Deborah Figgs-Sanders pulled out a victory Tuesday night in the city’s only competitive City Council race on the ballot this year. Figgs-Sanders beat out Trenia Cox 51 to 49 percent.
Her victory isn’t a huge surprise, but the narrow margin might be. Figgs-Sanders had been leading by double digits in the most recent poll.
Figgs-Sanders will replace Steve Kornell in District 5, which represents parts of South St. Pete including Greater Pinellas Point, Lakewood Estates and the Skyway Marina District, among others. Kornell is leaving office due to term limits.
“I want to thank everyone who contributed to my campaign. From the beginning, I have stated that this campaign has been about us and not about me. I promise to serve with integrity, dignity, and to never forget the trust you put in me,” Figgs-Sanders said.
The District 5 contest emerged as an unlikely display of partisanship in a non-partisan race. While part politics crept into several races this year, it was a surprise to see in a race between two Democrats.
An Analysis of Cox’s campaign contributions found several contributions from conservative donors and political committees affiliated with Republican current and former elected officials. Rules in nonpartisan elections are fairly lax. Candidates cannot advertise their party affiliation during campaign-related discussions or events or on campaign-related materials or advertisements.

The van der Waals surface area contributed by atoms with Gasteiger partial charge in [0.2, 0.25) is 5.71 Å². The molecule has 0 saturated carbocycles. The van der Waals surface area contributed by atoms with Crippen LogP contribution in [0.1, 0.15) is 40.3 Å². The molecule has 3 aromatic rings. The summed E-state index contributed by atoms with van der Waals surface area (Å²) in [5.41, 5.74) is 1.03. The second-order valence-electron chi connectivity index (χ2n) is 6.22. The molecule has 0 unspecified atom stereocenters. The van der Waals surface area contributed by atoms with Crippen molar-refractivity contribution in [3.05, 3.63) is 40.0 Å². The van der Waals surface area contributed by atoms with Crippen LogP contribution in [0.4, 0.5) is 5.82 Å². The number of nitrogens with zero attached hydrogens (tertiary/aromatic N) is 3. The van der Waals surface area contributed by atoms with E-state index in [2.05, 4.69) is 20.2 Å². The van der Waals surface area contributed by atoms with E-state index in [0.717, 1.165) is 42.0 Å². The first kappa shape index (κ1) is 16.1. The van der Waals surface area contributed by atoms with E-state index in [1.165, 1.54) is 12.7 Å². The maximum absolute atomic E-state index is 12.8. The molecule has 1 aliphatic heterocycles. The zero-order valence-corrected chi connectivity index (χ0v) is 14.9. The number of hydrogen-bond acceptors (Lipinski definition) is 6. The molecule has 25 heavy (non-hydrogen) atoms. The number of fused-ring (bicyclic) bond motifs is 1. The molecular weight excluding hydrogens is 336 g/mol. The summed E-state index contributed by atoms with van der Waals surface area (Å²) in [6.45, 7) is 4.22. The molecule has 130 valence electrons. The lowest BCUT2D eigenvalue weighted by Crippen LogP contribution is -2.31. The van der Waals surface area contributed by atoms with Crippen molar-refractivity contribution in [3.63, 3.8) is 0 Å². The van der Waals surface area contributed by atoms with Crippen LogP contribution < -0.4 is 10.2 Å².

Rules do not stop them from highlighting ideological differences between candidates, which is often an obvious hint at partisanship. Figgs-Sanders didn’t bring it up herself, but her supporters, notable including St. Petersburg Mayor Rick Kriseman, frequently took to social media to blast Cox for her conservative ties that, in addition to campaign contributions, includes support from former Republican Mayor Rick Baker and campaign consulting from Republican Rep. Chris Latvala.
St. Pete is overwhelmingly liberal. Nearly 85,000 St. Pete voters are registered Democrats compared to less than 49,000 registered Republicans. That means the partisan twist could have played well for Figgs-Sanders.
Otherwise, the two campaigns were, on paper, virtually indistinguishable.
Figgs-Sanders’ priorities include affordable workforce housing, environmental preservation, youth programs and services and small business development. Cox’s priorities were almost identical.
Figgs-Sanders will take office Jan. 2, per the existing City Charter.